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When I was little, my father, who was still young, left to work and study in the capital, Caracas, in order to be able to provide us with a better future. Although he visited me every weekend, I didn’t have a good relationship with him. He would scold me a lot, and we fought often. As a result, I was not open with him and avoided talking to him. I didn’t like to be with him and felt as though, at any moment, he was going to scold or criticize me.
When my sister was born, my negative feelings toward him intensified. I felt that he treated her differently to me and spoiled her. I was filled with anger toward him and feelings of jealousy toward my sister. By this time, the whole family had moved to Caracas.
Although I loved my sister, I sometimes treated her the same way my father had treated me at her age. The last thing I wanted to do was act like him! When I was introduced to Nichiren Buddhism, I decided to chant Nam-myoho-renge-kyo to transform the anger I felt and have a better relationship with her.
After a while, my attitude began to change, and my relationship with her started to improve. As my sister was growing up, she observed me practicing Buddhism, and when she was 12 years old, she started to chant with me. Slowly but surely, we grew closer.
I then decided to start chanting to improve my relationship with my father. I decided I would try to treat him the way I wanted him to treat me—hug him more, ask him how his work was and help him in the kitchen. Since we were not affectionate with each other, I set a goal of hugging him at least once a week. This required a lot of courage on my part. Slowly, our relationship began to change. Hugs were not planned anymore and became something natural between us. He started telling me about his work and even began greeting me with a kiss on the cheek when he got home.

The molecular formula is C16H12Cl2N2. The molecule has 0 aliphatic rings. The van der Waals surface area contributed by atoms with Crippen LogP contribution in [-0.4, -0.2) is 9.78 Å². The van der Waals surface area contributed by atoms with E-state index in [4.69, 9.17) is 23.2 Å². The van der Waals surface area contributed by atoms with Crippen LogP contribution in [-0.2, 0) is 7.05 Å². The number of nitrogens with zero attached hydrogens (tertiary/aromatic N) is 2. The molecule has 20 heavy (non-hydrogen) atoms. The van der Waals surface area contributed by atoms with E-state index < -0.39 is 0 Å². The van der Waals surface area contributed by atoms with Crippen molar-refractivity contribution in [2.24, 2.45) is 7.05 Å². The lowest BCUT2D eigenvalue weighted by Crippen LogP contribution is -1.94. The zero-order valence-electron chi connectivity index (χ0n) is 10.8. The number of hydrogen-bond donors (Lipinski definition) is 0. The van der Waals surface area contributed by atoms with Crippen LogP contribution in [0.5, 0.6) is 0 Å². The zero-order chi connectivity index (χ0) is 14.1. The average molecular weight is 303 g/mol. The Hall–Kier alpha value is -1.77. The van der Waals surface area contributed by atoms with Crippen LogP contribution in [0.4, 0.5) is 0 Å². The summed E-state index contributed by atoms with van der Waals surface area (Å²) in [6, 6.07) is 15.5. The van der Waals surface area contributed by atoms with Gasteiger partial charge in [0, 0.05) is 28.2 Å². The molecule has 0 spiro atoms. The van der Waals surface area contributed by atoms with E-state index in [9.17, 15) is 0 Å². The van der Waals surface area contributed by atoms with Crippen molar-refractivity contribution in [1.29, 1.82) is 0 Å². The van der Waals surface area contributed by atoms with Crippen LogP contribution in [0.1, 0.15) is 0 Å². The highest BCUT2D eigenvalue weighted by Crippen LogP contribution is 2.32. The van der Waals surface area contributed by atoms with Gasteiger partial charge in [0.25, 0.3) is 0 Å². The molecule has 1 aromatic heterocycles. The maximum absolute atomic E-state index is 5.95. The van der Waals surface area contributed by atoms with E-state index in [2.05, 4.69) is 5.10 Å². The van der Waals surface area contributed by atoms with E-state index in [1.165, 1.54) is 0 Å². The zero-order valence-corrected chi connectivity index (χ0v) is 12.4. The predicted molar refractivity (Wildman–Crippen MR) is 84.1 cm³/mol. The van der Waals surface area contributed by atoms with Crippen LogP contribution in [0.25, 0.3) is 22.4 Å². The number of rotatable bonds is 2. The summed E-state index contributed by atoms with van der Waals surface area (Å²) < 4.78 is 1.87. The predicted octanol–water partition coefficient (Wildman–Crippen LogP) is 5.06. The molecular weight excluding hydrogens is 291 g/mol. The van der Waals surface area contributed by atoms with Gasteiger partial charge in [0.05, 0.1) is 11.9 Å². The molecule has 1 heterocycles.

When I ended a long-term relationship, I started to feel anxious, and there were many days I felt sad. At that time, my father was away on business for about a week. Unlike when I was little, on the day he was due back, I was excited and looked forward to seeing him. We talked, and for the first time, I felt that he had told me he loved me. He consoled me, saying that no one dies from heartbreak. Then he told me that everything he did was for me and my sister, that he would always support me and would give his life for me. It is a moment that will always be engraved in my heart.
By striving to transform my resentment through my Buddhist practice, my life has expanded, allowing me to understand my father better, to value the efforts he made to ensure a good future for my sister and me and to understand that he demonstrated his love for me in his own way.
Being able to feel genuine gratitude toward my parents is one of the great benefits of my Buddhist practice. I am determined to continue to build a harmonious family and develop my best qualities as a person to reveal my true potential.
[Adapted from the July–September 2016 issue of Seikyo Criollo, SGI-Venezuela; photos courtesy of Gisselle Rivero]
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